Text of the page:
How many of you are Beatles fans? I don’t mean familiar-glow, singalong fans when The Beatles play on the radio. I mean how many of you would go to a multimedia lecture about the Sgt. Pepper’s Lonely Hearts Club Band on the 50th anniversary of that album?
There’s this guy, Scott Freiman. He’s geeky knowledgeable about The Beatles. It’s kind of a trip how enthusiastically he shares a song by song cornucopia of who did what; how was this done; and what was that about. He’s been touring his well-honed presentation nationwide for years. One of his whistle stops has been made into the documentary, “Deconstructing Sgt. Pepper’s Lonely Hearts Club Band.”
The film intersperses audio tracks, photos, video clips, audience reaction, and a depth and breadth of tidbits and insights … next slide, please. It’s an engaging discourse on creativity and collaboration and a telling part of Beatles evolution. With context around a psychedelic pretend-band as the central concept, you learn about an album that needed to be realized in a studio.
The Beatles left behind frightfully non-musical performances, neck-deep in scream-filled sport stadiums. In the studio, they combined cleverness and inventiveness in the song writing and engineering. Kudos to the technical savvy of the unsung Geoff Emerick and to sometimes-designated fifth Beatle, George Martin.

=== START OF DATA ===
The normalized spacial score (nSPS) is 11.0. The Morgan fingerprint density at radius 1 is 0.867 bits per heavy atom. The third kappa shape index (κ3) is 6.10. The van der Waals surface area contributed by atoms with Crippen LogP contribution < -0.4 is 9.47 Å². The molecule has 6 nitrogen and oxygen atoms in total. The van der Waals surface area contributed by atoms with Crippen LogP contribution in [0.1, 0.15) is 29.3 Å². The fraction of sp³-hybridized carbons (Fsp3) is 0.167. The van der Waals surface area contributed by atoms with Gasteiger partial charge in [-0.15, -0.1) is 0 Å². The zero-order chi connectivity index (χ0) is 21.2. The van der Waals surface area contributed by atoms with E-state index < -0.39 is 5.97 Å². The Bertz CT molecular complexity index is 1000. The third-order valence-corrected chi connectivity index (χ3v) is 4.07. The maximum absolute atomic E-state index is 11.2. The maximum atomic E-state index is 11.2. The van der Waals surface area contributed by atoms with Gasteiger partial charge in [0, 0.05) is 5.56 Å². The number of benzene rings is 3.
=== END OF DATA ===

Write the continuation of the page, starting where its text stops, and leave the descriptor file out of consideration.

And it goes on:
Freiman walks you through instruments and musicians brought in from India. He explains how circus sounds were generated and big orchestral sound on the cheap. Freiman ties in backstories like a runaway girl, a cornflakes commercial, and a friend who died in a car crash.
It wasn’t all The Beatles in 1967. The pulse of the times ranged from Moody Blues to Jefferson Airplane to Jimi Hendrix to Frank Zappa, as well as the expensive studio example of “Pet Sounds” by The Beach Boys. Some group called Pink Floyd was cutting their first album in the studio next to The Beatles.
But this film is a focused Beatles fest. You might just enjoy this rather academic way to “tur-rr-rr-rn you-oo-oo-oo ah-ah-ah-ah on.”
[Other Beatles related reviews: "The Beatles: Eight Days a Week"; "Nowhere Boy" about pre-Beatles John Lennon]